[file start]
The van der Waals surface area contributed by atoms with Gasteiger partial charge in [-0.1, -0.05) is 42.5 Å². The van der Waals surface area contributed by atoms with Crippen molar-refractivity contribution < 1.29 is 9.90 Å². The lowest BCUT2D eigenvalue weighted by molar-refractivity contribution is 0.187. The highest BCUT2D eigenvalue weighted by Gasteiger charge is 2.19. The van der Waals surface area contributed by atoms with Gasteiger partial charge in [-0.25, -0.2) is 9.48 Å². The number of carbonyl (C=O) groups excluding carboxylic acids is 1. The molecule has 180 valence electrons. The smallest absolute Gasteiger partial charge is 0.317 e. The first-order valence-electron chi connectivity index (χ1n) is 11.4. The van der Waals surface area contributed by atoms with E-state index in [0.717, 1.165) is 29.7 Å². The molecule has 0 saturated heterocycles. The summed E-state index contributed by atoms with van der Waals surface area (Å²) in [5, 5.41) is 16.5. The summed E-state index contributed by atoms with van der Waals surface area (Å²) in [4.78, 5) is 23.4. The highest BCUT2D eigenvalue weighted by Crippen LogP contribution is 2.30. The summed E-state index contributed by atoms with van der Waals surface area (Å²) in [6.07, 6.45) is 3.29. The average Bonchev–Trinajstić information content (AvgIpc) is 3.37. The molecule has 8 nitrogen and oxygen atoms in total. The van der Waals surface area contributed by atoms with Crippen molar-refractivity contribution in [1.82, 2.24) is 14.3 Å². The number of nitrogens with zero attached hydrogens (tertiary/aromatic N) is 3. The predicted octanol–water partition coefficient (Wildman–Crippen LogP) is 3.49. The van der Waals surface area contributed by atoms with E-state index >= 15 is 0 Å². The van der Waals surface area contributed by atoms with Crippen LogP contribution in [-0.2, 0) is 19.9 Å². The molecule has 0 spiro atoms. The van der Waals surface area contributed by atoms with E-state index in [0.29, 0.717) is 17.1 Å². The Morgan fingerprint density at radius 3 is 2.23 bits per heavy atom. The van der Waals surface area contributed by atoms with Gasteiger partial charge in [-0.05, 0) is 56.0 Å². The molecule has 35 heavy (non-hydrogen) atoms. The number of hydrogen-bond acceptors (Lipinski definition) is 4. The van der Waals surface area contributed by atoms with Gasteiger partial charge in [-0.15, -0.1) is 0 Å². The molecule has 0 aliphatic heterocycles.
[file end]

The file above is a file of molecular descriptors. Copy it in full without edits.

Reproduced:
The van der Waals surface area contributed by atoms with Gasteiger partial charge in [-0.1, -0.05) is 42.5 Å². The van der Waals surface area contributed by atoms with Crippen molar-refractivity contribution < 1.29 is 9.90 Å². The lowest BCUT2D eigenvalue weighted by molar-refractivity contribution is 0.187. The highest BCUT2D eigenvalue weighted by Gasteiger charge is 2.19. The van der Waals surface area contributed by atoms with Gasteiger partial charge in [-0.25, -0.2) is 9.48 Å². The number of carbonyl (C=O) groups excluding carboxylic acids is 1. The molecule has 180 valence electrons. The smallest absolute Gasteiger partial charge is 0.317 e. The first-order valence-electron chi connectivity index (χ1n) is 11.4. The van der Waals surface area contributed by atoms with E-state index in [0.717, 1.165) is 29.7 Å². The molecule has 0 saturated heterocycles. The summed E-state index contributed by atoms with van der Waals surface area (Å²) in [5, 5.41) is 16.5. The summed E-state index contributed by atoms with van der Waals surface area (Å²) in [4.78, 5) is 23.4. The highest BCUT2D eigenvalue weighted by Crippen LogP contribution is 2.30. The summed E-state index contributed by atoms with van der Waals surface area (Å²) in [6.07, 6.45) is 3.29. The average Bonchev–Trinajstić information content (AvgIpc) is 3.37. The molecule has 8 nitrogen and oxygen atoms in total. The van der Waals surface area contributed by atoms with Crippen molar-refractivity contribution in [1.82, 2.24) is 14.3 Å². The number of nitrogens with zero attached hydrogens (tertiary/aromatic N) is 3. The predicted octanol–water partition coefficient (Wildman–Crippen LogP) is 3.49. The van der Waals surface area contributed by atoms with E-state index >= 15 is 0 Å². The van der Waals surface area contributed by atoms with Crippen LogP contribution in [-0.2, 0) is 19.9 Å². The molecule has 0 spiro atoms. The van der Waals surface area contributed by atoms with E-state index in [0.29, 0.717) is 17.1 Å². The Morgan fingerprint density at radius 3 is 2.23 bits per heavy atom. The van der Waals surface area contributed by atoms with Gasteiger partial charge in [-0.05, 0) is 56.0 Å². The molecule has 35 heavy (non-hydrogen) atoms. The number of hydrogen-bond acceptors (Lipinski definition) is 4. The van der Waals surface area contributed by atoms with Gasteiger partial charge in [-0.15, -0.1) is 0 Å². The molecule has 0 aliphatic heterocycles.